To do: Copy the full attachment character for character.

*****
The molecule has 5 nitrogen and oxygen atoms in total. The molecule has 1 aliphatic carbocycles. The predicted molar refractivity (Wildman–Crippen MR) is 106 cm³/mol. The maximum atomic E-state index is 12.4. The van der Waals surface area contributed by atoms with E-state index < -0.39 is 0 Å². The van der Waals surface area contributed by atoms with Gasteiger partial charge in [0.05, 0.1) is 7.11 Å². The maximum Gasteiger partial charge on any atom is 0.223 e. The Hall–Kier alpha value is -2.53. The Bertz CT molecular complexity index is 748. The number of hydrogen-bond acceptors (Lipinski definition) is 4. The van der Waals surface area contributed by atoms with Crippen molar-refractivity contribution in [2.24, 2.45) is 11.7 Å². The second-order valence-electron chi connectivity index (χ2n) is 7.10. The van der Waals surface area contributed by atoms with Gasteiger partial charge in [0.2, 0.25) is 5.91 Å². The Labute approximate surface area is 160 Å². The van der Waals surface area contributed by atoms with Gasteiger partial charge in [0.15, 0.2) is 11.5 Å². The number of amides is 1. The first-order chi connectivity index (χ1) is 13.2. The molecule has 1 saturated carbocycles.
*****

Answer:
The molecule has 5 nitrogen and oxygen atoms in total. The molecule has 1 aliphatic carbocycles. The predicted molar refractivity (Wildman–Crippen MR) is 106 cm³/mol. The maximum atomic E-state index is 12.4. The van der Waals surface area contributed by atoms with E-state index < -0.39 is 0 Å². The van der Waals surface area contributed by atoms with Gasteiger partial charge in [0.05, 0.1) is 7.11 Å². The maximum Gasteiger partial charge on any atom is 0.223 e. The Hall–Kier alpha value is -2.53. The Bertz CT molecular complexity index is 748. The number of hydrogen-bond acceptors (Lipinski definition) is 4. The van der Waals surface area contributed by atoms with Crippen molar-refractivity contribution in [2.24, 2.45) is 11.7 Å². The second-order valence-electron chi connectivity index (χ2n) is 7.10. The van der Waals surface area contributed by atoms with Gasteiger partial charge in [0.2, 0.25) is 5.91 Å². The Labute approximate surface area is 160 Å². The van der Waals surface area contributed by atoms with Gasteiger partial charge in [0.15, 0.2) is 11.5 Å². The number of amides is 1. The first-order chi connectivity index (χ1) is 13.2. The molecule has 1 saturated carbocycles.